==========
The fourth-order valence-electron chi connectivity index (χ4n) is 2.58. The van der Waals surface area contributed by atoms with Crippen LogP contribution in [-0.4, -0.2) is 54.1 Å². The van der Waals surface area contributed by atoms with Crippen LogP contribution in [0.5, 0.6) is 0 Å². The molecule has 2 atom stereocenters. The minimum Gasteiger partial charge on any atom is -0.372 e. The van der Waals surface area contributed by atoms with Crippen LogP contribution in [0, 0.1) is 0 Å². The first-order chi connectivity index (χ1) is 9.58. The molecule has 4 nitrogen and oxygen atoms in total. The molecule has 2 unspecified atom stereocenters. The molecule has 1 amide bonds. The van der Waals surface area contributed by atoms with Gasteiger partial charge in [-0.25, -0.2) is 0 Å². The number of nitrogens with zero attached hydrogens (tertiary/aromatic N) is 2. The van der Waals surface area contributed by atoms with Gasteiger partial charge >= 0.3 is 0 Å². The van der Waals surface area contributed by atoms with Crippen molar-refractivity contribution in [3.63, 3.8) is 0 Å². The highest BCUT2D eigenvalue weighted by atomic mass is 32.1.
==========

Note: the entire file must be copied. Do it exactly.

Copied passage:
The fourth-order valence-electron chi connectivity index (χ4n) is 2.58. The van der Waals surface area contributed by atoms with Crippen LogP contribution in [-0.4, -0.2) is 54.1 Å². The van der Waals surface area contributed by atoms with Crippen LogP contribution in [0.5, 0.6) is 0 Å². The molecule has 2 atom stereocenters. The minimum Gasteiger partial charge on any atom is -0.372 e. The van der Waals surface area contributed by atoms with Crippen LogP contribution in [0, 0.1) is 0 Å². The first-order chi connectivity index (χ1) is 9.58. The molecule has 4 nitrogen and oxygen atoms in total. The molecule has 2 unspecified atom stereocenters. The molecule has 1 amide bonds. The van der Waals surface area contributed by atoms with Gasteiger partial charge in [-0.25, -0.2) is 0 Å². The number of nitrogens with zero attached hydrogens (tertiary/aromatic N) is 2. The van der Waals surface area contributed by atoms with Gasteiger partial charge >= 0.3 is 0 Å². The van der Waals surface area contributed by atoms with Crippen molar-refractivity contribution in [3.63, 3.8) is 0 Å². The highest BCUT2D eigenvalue weighted by atomic mass is 32.1.